But as critics have pointed out, Labor’s EV targets remain relatively unambitiousit has no plans to curb Australia’s powerful coal industry, and even its 2030 emissions target – if achieved – would only place the country in line with 2C of warmingrather than the totemic 1.5C pressed for in the Glasgow Climate Pact that was agreed by hundreds of nations at the COP26 Climate Summit last year.
Even so, with Australia’s incoming government promising to ramp up its own climate goals while also – for the first time in a decade – unashamedly advocating for multilateral action in support of the Paris Agreement on the world stage, Saturday’s election could well inject some much- needed momentum into global climate diplomacy in the run up to COP27 in Egypt in November.
Richie Merzian, director of the climate & energy program at The Australia Institute think tank, said the election of a new government in Canberra offered a chance for a reset with “a new approach to climate diplomacy”.
“The incoming government has said it will bid to host a climate conference in two years and coordination with Pacific nations,” he said. “Partnering on the UN’s largest roving event would demonstrate solidarity with Pacific neighbors but it must be accompanied by more support including re-joining the Green Climate Fund.”
With the geopolitical landscape having been transformed by the tumult sparked by Russia’s invasion of Ukraine in February, prompting fossil fuel, energy, and food princes to surge around the world, the fragile climate consensus achieved in Glasgow last year has been under significant pressure in recent months. Although the case for shifting away from expensive, risky fossil fuels towards greener sources of energy and EVs has scarcely been clearer, political priorities have shifted towards bolstering national security inflation and tackling, and as such there has been a renewed policy push in many countries to expanding domestic fossil fuel resources.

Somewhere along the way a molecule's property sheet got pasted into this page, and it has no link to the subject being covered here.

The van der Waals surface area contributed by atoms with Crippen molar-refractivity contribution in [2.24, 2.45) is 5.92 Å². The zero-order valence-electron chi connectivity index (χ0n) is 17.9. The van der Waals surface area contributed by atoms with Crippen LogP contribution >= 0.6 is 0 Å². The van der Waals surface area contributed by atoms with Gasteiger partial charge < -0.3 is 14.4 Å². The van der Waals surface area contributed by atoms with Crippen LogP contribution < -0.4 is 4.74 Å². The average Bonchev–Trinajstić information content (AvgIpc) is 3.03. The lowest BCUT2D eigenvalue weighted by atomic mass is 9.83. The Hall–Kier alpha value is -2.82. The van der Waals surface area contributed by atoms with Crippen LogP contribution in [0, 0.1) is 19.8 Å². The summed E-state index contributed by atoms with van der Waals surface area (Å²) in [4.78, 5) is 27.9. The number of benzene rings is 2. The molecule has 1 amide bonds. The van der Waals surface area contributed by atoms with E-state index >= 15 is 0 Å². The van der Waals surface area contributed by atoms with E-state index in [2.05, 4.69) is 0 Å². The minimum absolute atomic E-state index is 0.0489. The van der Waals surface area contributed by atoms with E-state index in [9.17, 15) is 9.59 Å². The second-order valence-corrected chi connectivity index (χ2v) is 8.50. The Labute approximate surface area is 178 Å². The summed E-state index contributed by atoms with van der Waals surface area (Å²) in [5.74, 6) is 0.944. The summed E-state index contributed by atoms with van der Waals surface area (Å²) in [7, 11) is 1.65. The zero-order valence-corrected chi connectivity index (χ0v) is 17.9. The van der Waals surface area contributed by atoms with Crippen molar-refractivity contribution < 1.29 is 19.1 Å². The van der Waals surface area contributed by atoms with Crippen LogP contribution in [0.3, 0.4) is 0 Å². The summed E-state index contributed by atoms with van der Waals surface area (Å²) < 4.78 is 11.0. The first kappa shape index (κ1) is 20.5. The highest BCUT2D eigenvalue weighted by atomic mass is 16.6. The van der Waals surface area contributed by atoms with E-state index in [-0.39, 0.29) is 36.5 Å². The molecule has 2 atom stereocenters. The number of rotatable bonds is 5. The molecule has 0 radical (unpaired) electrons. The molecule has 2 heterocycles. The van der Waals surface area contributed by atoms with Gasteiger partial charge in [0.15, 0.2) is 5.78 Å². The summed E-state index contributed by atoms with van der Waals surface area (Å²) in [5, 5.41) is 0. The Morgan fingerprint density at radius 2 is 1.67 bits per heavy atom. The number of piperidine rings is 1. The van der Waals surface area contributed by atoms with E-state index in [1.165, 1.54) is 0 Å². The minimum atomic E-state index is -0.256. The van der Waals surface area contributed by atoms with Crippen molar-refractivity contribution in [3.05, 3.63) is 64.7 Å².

As such, Egypt’s incoming COP27 Presidency faces a major struggle to keep climate action high up the agenda among the world’s leaders as it gears up for the summit in Sharm el Sheikh in November
Speaking to select media and businesses representatives during a visit to London on Friday, Egypt’s Finance Minister Mohamed Maait conceded the fractious geopolitical backdrop posed a challenge for the host nation, but he remained bullish about the chances of achieving significant fresh breakthroughs at the Summit.
“This is the benefit of COP27 – we must come together to address these challenges to save this Earth,” he added. “Let’s come and sit down together to try and come up with a solution because we are policymakers and it is our duty… climate change risks are not related to one country – they are related to all of us.”
The Glasgow Climate Pact included a hard-won pledge for countries to come forward in 2022 with formally reassessed NDCs ahead of COP27, with a deadline for reviewing and potentially updating plans set to fall in September. To date, however, no enhanced NDCs have been submitted by major implanted in 2022.